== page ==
Posted by TK on Monday, September 1, 2008 at 4:33am.
This is going to be hard to explain, but I did an experiment on projectile motion and we had to lauch a marble from 0 degrees to 90 degrees in a 5 degree interval using a projectile launcher with the same velocity each time.
We had to investigate the angle which gave the greatest range, and I graphed the results. The graph looked like the letter M, where range was on the yaxis, and the degree of launch was on the xaxis. The graph increased until 30 degrees, then there was a slight drop, then it peaked again at 50 degrees.
THe question asked
Use your graph to determine the relationship between the range of a projectile and pairs of launch angles, eg 15 degrees and 75 degrees
I would think the answer would be a quartic relationship by looking at the graph of some sort, but then again we haven't learnt quartic yet. I think it could be also a quadratic realtionship because projectiles move in a paranolic matter, and I think my teacher mentioned it once before.

Physics  Projectile Motion  Damon, Monday, September 1, 2008 at 5:48am
Ignoring the friction of the air, the parabola is what it should do.
The 50 degrees is not bad. I do not know how your setup worked but suspect that anywhere from 30 to 60 degrees might look good with the inevitable uncertainties in launch speed.
If you did it with math instead of experiment you would come up with 45 degrees.
u = Uo forever in the horizontal direction
v = Vo  9.8 t in the vertical direction with initial speed Vo up and time t and acceleration of gravity = 9.8 m/s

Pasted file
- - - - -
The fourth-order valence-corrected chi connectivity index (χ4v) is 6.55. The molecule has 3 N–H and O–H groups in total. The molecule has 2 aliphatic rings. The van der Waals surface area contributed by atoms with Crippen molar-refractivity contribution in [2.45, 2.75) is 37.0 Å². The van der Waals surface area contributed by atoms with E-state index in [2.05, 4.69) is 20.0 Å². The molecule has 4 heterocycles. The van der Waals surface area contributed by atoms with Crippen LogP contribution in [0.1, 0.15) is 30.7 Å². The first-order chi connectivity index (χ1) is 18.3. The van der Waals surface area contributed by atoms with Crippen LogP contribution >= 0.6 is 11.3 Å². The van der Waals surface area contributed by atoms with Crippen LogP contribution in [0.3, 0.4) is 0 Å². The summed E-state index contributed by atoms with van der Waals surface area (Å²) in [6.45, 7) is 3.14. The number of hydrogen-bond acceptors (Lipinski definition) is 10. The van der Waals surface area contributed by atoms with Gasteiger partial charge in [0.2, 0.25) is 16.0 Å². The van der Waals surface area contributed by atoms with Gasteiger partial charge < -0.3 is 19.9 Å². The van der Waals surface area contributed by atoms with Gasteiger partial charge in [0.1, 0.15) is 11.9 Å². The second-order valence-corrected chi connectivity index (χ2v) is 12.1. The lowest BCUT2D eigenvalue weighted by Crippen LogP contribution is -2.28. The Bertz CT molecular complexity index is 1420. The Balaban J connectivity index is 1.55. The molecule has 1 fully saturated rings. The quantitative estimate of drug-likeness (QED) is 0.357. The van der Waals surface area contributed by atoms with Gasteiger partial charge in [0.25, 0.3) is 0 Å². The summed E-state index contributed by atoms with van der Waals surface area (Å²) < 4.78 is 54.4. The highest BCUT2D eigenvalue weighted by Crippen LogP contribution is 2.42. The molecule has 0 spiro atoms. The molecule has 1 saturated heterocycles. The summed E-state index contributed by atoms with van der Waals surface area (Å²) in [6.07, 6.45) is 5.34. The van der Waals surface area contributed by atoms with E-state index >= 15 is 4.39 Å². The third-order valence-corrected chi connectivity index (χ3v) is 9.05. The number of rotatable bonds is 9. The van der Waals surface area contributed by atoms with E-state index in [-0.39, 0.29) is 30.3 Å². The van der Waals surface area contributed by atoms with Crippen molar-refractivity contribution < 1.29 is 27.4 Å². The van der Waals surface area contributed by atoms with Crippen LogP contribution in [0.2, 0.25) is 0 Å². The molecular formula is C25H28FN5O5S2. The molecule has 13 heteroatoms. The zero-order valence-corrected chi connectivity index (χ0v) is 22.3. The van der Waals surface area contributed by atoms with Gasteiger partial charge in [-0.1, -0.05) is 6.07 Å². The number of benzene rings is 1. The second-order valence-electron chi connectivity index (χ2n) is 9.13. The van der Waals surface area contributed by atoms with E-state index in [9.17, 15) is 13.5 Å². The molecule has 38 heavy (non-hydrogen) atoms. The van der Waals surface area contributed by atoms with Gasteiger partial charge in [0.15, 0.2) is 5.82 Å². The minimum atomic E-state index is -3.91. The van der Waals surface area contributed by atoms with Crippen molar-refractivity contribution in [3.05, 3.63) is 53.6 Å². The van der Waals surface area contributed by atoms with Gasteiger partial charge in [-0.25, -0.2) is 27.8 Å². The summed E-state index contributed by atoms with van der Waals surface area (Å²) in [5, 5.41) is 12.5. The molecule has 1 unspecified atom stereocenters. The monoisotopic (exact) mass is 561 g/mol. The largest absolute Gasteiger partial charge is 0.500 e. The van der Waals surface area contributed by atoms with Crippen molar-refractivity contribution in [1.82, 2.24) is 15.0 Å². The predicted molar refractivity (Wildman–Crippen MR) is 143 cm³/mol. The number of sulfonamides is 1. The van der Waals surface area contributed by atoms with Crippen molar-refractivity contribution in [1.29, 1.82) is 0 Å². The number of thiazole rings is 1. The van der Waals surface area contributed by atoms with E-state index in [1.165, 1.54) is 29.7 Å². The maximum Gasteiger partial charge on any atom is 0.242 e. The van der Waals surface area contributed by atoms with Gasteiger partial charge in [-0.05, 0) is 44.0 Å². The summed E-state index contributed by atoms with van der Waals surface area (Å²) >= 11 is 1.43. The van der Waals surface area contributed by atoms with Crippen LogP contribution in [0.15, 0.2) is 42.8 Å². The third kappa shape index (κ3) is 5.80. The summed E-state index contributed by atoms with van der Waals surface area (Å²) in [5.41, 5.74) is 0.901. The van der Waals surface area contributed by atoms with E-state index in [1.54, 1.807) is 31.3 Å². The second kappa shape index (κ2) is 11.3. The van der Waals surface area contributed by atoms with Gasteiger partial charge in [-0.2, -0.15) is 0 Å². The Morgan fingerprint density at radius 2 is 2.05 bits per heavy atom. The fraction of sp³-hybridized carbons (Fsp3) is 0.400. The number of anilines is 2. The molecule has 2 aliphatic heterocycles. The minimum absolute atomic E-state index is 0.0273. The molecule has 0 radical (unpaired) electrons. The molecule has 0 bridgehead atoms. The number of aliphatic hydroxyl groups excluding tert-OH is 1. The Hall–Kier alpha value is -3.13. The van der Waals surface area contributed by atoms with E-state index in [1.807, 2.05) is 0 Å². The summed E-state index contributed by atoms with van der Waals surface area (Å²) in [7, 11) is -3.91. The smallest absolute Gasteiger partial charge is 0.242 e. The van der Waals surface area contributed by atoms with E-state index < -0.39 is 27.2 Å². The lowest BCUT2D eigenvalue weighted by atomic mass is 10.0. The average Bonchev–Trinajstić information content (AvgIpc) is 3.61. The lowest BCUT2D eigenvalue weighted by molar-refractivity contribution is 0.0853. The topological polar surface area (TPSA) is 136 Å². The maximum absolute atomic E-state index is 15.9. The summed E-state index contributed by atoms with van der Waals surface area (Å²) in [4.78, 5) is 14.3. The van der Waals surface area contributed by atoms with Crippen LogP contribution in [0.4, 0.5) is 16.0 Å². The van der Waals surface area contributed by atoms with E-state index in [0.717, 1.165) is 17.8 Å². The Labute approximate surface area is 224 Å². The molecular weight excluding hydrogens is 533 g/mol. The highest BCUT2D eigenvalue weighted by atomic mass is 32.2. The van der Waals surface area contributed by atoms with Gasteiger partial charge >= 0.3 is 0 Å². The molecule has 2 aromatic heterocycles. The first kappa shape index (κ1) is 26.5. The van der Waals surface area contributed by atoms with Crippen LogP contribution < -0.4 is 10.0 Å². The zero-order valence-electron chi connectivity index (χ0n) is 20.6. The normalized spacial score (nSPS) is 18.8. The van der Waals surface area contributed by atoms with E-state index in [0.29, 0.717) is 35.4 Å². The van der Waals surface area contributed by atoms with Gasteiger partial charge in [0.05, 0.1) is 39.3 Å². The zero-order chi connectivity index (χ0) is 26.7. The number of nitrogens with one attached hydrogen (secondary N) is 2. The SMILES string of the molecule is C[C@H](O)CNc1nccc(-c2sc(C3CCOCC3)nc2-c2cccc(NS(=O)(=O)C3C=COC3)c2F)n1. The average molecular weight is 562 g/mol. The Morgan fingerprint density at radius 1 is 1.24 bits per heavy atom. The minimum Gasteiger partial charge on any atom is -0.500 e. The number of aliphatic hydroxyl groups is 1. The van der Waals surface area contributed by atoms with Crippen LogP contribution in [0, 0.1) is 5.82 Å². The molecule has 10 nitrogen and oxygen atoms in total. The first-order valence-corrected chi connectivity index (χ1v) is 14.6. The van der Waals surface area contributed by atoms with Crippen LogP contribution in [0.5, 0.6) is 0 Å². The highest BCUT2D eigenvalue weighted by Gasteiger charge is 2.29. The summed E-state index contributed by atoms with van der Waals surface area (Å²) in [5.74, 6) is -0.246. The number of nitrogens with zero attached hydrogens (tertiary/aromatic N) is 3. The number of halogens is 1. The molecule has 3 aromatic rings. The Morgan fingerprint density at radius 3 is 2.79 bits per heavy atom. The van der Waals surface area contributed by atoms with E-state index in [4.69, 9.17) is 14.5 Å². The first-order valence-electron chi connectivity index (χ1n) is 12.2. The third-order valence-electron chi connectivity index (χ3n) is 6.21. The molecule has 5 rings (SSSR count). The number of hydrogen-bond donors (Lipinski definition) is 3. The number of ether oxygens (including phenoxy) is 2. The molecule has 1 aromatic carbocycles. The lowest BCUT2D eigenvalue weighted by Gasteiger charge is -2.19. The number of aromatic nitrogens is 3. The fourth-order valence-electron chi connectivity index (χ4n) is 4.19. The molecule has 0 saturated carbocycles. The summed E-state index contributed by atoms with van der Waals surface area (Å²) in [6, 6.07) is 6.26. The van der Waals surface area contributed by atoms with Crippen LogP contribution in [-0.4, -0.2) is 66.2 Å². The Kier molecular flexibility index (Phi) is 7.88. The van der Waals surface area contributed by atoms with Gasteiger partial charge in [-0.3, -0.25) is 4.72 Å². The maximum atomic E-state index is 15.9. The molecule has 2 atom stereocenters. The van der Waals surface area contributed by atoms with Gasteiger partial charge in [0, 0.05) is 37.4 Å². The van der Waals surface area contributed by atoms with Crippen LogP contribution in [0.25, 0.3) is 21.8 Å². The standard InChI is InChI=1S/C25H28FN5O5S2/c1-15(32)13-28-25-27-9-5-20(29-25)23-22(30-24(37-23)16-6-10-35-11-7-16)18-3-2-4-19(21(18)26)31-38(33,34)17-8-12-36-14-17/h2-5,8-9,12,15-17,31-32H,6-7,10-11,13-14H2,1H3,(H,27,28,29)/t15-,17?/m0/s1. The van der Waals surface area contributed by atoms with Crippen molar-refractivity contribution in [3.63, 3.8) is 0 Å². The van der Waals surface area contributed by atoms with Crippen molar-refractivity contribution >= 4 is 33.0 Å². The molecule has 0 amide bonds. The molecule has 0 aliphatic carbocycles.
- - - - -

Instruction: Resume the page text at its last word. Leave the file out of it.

tan A = Vo/Uo tangent of launch angle to horizontal
s^2 = Uo^2+Vo^2 = speed at launch
x = Uo t distance down range
y = Vo t  4.9 t^2
so
t = x/Uo
y = Vo x/Uo  4.9 x^2/Uo^2
NOTICE that is a parabola
the projectile comes back to ground when y = 0 so
for range
4.9 xmax^2/Uo^2 = Vo x/Uo
4.9 xmax = Vo Uo
xmax = Vo Uo / 4.9
remember tan A = Vo/Uo so Vo = Uo tan A
so xmax = Uo^2 tan A/4.9
for a given s, what is the maximum range?
Uo^2 = s^2 cos^2 A
so xmax = s^2 cos^2 A (sin A/cos A)
= s^2 sin A cos A
SO
our maximum range is where sin A cos A is maximum
Now you can graph that or use calculus
graphing sin A cos A is hard on the computer so I will use calculus.
f(A) = sin A cos A
dF/dA = sin A (sin A) + cos A (cos A)
for max or min df/dA = 0 so
sin^2 A = cos^2 A
that is true when A = 45 degrees
So you should have found maximum range when A is 45 degrees which is why I said 50 degrees was pretty good.
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